Foreign capital outflows from the South Korean securities market surpassed US$4 billion (4.53 trillion won) in September amid escalated geopolitical tensions after North Korean carried out the sixth nuclear test in the month, hitting hit a six-year high.
According to a report titled “International Financial, Foreign Exchange Market Trend in September 2017” from the Bank of Korea (BOK) on October 18, foreign investors sold a total of US$4.3 billion (4.87 trillion won) worth of Korean stocks and bonds – US$830 million (940.16 billion won) of stocks and US$3.47 billion (3.93 trillion won) of bonds – in September. In calculating at the average exchange rate in September of 1,132.9 won to the U.S. dollar, it was about 4.87 trillion won. Offshore investors net sold Korean securities worth US$3.25 billion (3.68 trillion won) in August, keeping their selling spree for two straight months.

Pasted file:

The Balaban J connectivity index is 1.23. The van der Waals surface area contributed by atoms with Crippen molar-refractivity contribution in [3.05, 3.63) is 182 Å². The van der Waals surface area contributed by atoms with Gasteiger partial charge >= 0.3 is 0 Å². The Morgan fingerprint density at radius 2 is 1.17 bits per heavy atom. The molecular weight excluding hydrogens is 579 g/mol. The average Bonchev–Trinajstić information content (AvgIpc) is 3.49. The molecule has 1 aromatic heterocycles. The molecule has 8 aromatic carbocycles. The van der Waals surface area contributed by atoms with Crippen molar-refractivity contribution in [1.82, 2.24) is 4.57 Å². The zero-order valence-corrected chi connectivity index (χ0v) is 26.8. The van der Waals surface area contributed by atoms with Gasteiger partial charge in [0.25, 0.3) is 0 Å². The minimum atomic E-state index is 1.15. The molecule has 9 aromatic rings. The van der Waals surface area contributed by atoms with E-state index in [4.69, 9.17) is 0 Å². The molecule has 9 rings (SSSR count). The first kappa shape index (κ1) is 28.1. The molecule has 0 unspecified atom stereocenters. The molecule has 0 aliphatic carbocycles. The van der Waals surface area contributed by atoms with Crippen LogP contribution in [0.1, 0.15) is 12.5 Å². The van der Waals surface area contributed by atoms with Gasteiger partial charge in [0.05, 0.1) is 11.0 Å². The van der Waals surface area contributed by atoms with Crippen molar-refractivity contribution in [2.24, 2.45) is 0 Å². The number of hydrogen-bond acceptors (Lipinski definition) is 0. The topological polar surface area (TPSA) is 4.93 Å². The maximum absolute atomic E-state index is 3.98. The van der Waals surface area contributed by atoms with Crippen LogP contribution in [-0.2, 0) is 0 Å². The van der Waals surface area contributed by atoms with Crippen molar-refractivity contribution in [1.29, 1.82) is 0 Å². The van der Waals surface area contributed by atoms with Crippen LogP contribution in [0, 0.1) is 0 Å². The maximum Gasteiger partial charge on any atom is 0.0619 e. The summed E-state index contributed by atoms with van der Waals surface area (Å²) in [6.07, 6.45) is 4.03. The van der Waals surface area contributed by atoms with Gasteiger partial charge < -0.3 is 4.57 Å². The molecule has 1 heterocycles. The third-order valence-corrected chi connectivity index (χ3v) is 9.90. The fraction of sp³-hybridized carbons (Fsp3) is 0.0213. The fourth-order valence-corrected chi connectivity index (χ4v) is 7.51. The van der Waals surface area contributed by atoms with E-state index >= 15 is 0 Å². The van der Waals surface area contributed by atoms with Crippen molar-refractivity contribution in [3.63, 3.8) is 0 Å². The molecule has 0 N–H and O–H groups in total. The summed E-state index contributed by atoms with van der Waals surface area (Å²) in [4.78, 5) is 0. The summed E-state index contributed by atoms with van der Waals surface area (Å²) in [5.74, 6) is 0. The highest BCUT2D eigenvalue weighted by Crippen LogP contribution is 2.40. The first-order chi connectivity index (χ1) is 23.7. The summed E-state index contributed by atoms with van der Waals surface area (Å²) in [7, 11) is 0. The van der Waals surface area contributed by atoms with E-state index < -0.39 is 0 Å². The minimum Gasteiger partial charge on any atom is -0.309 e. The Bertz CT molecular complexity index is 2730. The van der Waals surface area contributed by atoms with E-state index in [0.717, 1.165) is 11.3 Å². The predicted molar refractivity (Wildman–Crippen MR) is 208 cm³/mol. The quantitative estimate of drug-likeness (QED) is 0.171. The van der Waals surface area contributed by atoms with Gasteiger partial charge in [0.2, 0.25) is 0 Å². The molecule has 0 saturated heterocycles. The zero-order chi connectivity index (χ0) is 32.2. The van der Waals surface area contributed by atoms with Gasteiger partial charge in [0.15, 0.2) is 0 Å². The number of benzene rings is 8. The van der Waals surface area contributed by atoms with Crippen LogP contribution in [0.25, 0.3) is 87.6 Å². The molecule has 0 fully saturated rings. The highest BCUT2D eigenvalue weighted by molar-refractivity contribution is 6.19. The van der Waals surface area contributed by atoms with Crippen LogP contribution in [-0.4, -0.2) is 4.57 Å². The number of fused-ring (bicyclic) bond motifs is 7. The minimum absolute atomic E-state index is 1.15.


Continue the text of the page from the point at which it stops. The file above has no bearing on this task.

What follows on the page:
This was largely due to a higher level of geopolitical risks on the Korean peninsula amid escalated tensions between North Korea and the U.S. after North Korea carried out the nuclear test last month. South Korea’s credit default swap (CDS) premiums recorded at 70 basis points on average in September, up 7 basis points from a month earlier. The higher bankruptcy risks there are, the higher CDS premiums a country get. Profit-taking by foreign investors also fanned the capital outflow as the Korea Composite Stock Price Index (KOSPI) jumped.
A spokesperson at the BOK said, “Foreign capital showed a net outflow owing to profit-taking and the North Korea risks.”